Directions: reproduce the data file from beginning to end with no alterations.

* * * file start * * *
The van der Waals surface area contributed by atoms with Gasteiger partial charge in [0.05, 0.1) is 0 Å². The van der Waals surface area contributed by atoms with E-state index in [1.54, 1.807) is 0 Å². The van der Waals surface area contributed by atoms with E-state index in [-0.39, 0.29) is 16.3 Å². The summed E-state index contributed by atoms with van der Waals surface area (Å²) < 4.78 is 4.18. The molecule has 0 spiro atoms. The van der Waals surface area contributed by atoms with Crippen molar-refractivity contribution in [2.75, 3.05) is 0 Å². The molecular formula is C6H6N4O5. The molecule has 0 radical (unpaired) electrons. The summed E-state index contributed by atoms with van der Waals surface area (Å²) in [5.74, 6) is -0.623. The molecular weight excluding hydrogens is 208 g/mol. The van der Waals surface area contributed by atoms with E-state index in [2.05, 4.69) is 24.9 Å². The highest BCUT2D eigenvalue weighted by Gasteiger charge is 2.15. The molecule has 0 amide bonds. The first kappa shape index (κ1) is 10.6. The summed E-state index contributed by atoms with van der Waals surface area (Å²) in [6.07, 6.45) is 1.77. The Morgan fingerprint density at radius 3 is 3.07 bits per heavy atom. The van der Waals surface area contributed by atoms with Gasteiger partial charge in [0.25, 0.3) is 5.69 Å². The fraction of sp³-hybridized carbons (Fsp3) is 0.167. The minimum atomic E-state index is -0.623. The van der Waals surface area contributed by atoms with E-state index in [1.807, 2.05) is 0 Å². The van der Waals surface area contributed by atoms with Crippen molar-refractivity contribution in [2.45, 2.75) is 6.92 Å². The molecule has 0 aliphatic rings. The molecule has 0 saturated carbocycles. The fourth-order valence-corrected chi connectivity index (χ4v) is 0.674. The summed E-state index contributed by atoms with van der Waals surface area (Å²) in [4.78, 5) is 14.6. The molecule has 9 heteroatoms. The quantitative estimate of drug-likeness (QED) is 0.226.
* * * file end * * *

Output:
The van der Waals surface area contributed by atoms with Gasteiger partial charge in [0.05, 0.1) is 0 Å². The van der Waals surface area contributed by atoms with E-state index in [1.54, 1.807) is 0 Å². The van der Waals surface area contributed by atoms with E-state index in [-0.39, 0.29) is 16.3 Å². The summed E-state index contributed by atoms with van der Waals surface area (Å²) < 4.78 is 4.18. The molecule has 0 spiro atoms. The van der Waals surface area contributed by atoms with Crippen molar-refractivity contribution in [2.75, 3.05) is 0 Å². The molecular formula is C6H6N4O5. The molecule has 0 radical (unpaired) electrons. The summed E-state index contributed by atoms with van der Waals surface area (Å²) in [5.74, 6) is -0.623. The molecular weight excluding hydrogens is 208 g/mol. The van der Waals surface area contributed by atoms with E-state index in [2.05, 4.69) is 24.9 Å². The highest BCUT2D eigenvalue weighted by Gasteiger charge is 2.15. The molecule has 0 amide bonds. The first kappa shape index (κ1) is 10.6. The summed E-state index contributed by atoms with van der Waals surface area (Å²) in [6.07, 6.45) is 1.77. The Morgan fingerprint density at radius 3 is 3.07 bits per heavy atom. The van der Waals surface area contributed by atoms with Gasteiger partial charge in [0.25, 0.3) is 5.69 Å². The fraction of sp³-hybridized carbons (Fsp3) is 0.167. The minimum atomic E-state index is -0.623. The van der Waals surface area contributed by atoms with E-state index in [1.807, 2.05) is 0 Å². The van der Waals surface area contributed by atoms with Crippen molar-refractivity contribution in [2.45, 2.75) is 6.92 Å². The molecule has 0 aliphatic rings. The molecule has 0 saturated carbocycles. The fourth-order valence-corrected chi connectivity index (χ4v) is 0.674. The summed E-state index contributed by atoms with van der Waals surface area (Å²) in [4.78, 5) is 14.6. The molecule has 9 heteroatoms. The quantitative estimate of drug-likeness (QED) is 0.226.